Not on display
452. [N05494] Head of a Person asleep c. 1835
THE TATE GALLERY, LONDON (5494)
Canvas, 9 5/8 × 11 7/8 (24·5 × 30)
Coll. Turner Bequest 1856 (? 273, 1 unidentified ‘,, 10 1/2" ×,,9 3/4"’, presumably meaning ‘0 ft 10 1/2 in by 0 ft 9 3/4 in’); transferred to the Tate Gallery 1947.
Lit. Davies 1946, p. 190.
Similar to two watercolours of head traditionally said to have been done from figures lying on the beach at Margate when Turner was staying there with Mrs Booth at some time between 1827 and 1846, when Mrs Booth moved to a house in Cheyne Walk, Chelsea. The first is the Head of a Fishwife lying in the Sun, repr. Connoisseur lxix 1924, p. 137, formerly in the collection of Archibald G.B. Russell and with Roland, Browse and Delbanco in 1972. The other, sold at Sotheby's 10 March 1965 (36), now belongs to W. Wood Prince, Chicago. What is probably another version of the same story is John Pye's account of Turner drawing the head of a drowned girl at Chelsea (Falk 1938, p. 220). However, the oil head, with its relatively dark colouring, may be an indoor scene, reflecting the bedroom studies done at Petworth and elsewhere.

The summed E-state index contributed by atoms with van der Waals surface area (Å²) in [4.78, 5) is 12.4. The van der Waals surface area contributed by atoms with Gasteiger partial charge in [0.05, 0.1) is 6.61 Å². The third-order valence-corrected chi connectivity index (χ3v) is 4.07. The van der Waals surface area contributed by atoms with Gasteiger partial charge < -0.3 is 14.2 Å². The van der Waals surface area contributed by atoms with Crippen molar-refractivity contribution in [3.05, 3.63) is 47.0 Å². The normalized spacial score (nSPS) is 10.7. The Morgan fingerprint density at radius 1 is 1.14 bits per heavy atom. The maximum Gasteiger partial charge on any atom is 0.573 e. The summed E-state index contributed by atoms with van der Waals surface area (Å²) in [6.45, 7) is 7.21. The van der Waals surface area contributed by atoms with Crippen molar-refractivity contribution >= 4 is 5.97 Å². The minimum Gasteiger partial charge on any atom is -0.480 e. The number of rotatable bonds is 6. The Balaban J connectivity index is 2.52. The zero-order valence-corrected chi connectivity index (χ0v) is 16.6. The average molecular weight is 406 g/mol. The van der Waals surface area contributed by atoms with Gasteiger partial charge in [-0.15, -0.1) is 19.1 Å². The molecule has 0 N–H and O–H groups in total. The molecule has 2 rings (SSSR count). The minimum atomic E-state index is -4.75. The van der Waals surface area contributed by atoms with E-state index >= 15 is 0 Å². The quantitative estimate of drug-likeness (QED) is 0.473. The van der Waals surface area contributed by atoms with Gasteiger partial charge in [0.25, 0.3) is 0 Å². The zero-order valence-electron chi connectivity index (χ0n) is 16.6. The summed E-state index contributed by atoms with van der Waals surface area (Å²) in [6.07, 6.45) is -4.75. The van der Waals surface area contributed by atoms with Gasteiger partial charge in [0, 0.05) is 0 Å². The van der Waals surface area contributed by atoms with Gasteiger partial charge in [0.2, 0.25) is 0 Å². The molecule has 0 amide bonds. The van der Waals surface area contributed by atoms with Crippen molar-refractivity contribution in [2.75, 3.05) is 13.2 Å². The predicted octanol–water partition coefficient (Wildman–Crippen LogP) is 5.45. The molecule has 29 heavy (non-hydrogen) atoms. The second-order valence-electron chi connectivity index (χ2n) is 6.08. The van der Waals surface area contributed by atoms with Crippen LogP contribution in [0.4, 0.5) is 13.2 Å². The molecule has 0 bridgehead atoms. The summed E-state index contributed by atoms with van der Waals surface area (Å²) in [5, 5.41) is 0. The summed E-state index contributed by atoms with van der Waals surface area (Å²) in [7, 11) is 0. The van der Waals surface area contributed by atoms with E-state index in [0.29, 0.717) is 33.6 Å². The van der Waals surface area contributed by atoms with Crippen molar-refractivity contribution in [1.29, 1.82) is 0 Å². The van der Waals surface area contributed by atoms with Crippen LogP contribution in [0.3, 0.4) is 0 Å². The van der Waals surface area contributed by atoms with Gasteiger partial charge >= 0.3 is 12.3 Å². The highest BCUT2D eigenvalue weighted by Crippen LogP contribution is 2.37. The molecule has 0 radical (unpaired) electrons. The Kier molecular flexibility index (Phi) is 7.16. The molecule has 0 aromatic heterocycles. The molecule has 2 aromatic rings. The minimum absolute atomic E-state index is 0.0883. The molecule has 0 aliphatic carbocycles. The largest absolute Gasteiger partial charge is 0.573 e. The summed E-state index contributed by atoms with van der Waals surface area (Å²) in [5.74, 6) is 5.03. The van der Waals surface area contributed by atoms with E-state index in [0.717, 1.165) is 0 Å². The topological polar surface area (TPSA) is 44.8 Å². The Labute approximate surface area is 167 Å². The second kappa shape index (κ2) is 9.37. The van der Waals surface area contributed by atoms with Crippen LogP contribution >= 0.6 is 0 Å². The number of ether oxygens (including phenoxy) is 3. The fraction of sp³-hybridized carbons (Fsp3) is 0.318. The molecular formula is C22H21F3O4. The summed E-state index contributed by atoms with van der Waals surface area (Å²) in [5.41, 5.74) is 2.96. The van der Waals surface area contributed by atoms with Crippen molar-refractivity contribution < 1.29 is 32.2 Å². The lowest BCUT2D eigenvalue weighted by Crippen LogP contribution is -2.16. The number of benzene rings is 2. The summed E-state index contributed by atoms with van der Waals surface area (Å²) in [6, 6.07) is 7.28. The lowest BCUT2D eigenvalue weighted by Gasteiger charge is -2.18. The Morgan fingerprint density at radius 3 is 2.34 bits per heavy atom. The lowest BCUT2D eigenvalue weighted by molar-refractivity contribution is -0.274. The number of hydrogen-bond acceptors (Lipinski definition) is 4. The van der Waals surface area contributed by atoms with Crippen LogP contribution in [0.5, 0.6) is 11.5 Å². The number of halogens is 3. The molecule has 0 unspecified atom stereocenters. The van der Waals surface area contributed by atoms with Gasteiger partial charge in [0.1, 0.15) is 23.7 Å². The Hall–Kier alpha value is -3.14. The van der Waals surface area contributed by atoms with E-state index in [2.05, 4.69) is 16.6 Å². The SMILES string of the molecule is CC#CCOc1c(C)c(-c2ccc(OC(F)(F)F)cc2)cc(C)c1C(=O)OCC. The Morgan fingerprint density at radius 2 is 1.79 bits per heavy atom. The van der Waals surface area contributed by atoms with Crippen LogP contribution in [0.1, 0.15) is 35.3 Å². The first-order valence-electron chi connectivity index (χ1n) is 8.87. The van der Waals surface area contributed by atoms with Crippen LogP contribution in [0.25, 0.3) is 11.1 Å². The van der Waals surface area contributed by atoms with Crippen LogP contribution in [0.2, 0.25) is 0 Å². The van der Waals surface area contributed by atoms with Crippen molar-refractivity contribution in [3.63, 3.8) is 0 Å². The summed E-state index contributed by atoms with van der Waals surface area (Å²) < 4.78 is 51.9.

Martin Butlin and Evelyn Joll, The Paintings of J.M.W. Turner, revised ed., New Haven and London 1984